Why a rising dollar, relative to other currencies, is not good for U.S. companies doing business internationally?
American Widgets is a U.S. based company doing business internationally, a large portion of which is done in Europe. During the first quarter of 2014, they earned 100,000,000 Euros which translated to $138,850,000.00 in quarter earnings thanks to the EUR/USD exchange rate at the time of 1.3885.
Fast forward to the beginning of 2015 as the European Central Bank embarks on a quantatative easing program, driving down interest rates in Europe and the value of their currency.
American Widgets continues to operate in Europe and again earned 100,000,000 Euros during the latest quarter. However, quarterly earnings this time around translated to $107,380,000.00, a loss of over $30 million. So, although earnings were the same in Euro terms, when translated to dollars, earnings were 22.66 percent lower.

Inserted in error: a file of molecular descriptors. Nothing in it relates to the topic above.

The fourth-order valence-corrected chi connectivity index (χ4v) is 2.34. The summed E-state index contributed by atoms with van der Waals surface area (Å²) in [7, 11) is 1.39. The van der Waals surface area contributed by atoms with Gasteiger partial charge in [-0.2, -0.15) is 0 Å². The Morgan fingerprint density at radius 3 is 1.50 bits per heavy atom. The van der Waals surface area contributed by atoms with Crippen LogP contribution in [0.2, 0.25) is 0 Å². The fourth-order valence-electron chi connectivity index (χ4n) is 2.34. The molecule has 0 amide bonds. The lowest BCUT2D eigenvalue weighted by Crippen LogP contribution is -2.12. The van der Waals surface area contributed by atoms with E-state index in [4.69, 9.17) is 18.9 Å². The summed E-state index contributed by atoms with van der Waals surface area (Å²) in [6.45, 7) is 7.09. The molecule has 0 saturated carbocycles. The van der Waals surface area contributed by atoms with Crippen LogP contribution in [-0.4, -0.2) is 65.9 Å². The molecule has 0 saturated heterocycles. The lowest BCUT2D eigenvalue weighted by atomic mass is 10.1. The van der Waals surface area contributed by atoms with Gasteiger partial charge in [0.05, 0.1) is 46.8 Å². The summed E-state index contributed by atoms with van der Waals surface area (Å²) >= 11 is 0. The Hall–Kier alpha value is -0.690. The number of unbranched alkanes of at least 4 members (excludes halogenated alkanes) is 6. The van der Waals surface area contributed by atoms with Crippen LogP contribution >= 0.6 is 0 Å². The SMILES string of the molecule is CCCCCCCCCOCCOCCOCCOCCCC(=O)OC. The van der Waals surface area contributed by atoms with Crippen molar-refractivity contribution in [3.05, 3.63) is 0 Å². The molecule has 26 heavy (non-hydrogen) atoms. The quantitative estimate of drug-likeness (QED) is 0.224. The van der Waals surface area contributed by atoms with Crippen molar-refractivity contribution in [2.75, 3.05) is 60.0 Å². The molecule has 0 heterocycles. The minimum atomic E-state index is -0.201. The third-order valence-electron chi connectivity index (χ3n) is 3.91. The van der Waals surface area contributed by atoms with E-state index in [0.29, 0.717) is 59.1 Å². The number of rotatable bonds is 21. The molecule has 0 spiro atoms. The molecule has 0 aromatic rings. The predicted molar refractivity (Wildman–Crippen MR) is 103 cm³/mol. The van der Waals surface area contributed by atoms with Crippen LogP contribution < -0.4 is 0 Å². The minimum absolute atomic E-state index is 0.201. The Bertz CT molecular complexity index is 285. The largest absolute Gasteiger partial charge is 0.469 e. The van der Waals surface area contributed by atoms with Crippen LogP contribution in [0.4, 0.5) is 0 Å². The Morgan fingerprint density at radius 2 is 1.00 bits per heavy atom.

Although this picture particular situation is pessimistic, for most Americans this concern will pass because in the future, the opposite will occur as the dollar depreciates, creating a tailwind for American companies. Thus, unless you’re a CEO of an internationally-active, American-based company, your worries should be limited.